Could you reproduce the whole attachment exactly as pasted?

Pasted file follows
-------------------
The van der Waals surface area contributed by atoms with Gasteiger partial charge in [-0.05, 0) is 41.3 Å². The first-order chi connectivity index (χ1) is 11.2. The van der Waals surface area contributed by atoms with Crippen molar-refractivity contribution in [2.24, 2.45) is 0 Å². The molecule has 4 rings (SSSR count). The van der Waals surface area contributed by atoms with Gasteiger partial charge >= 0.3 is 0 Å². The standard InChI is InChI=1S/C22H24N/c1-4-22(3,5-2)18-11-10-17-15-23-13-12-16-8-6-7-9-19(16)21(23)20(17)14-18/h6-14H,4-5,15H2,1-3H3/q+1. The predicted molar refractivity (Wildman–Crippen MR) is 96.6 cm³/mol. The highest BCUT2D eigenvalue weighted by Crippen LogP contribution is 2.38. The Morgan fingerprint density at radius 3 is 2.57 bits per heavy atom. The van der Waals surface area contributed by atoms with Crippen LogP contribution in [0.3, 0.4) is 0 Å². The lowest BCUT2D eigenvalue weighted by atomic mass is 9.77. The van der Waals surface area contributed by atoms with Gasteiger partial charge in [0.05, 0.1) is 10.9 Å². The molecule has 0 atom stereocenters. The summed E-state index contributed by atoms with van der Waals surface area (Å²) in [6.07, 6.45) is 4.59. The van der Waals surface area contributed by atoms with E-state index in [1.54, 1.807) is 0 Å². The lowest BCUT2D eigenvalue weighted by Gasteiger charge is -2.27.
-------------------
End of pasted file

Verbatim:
The van der Waals surface area contributed by atoms with Gasteiger partial charge in [-0.05, 0) is 41.3 Å². The first-order chi connectivity index (χ1) is 11.2. The van der Waals surface area contributed by atoms with Crippen molar-refractivity contribution in [2.24, 2.45) is 0 Å². The molecule has 4 rings (SSSR count). The van der Waals surface area contributed by atoms with Gasteiger partial charge >= 0.3 is 0 Å². The standard InChI is InChI=1S/C22H24N/c1-4-22(3,5-2)18-11-10-17-15-23-13-12-16-8-6-7-9-19(16)21(23)20(17)14-18/h6-14H,4-5,15H2,1-3H3/q+1. The predicted molar refractivity (Wildman–Crippen MR) is 96.6 cm³/mol. The highest BCUT2D eigenvalue weighted by Crippen LogP contribution is 2.38. The Morgan fingerprint density at radius 3 is 2.57 bits per heavy atom. The van der Waals surface area contributed by atoms with Crippen LogP contribution in [0.3, 0.4) is 0 Å². The lowest BCUT2D eigenvalue weighted by atomic mass is 9.77. The van der Waals surface area contributed by atoms with Gasteiger partial charge in [0.05, 0.1) is 10.9 Å². The molecule has 0 atom stereocenters. The summed E-state index contributed by atoms with van der Waals surface area (Å²) in [6.07, 6.45) is 4.59. The van der Waals surface area contributed by atoms with E-state index in [1.54, 1.807) is 0 Å². The lowest BCUT2D eigenvalue weighted by Gasteiger charge is -2.27.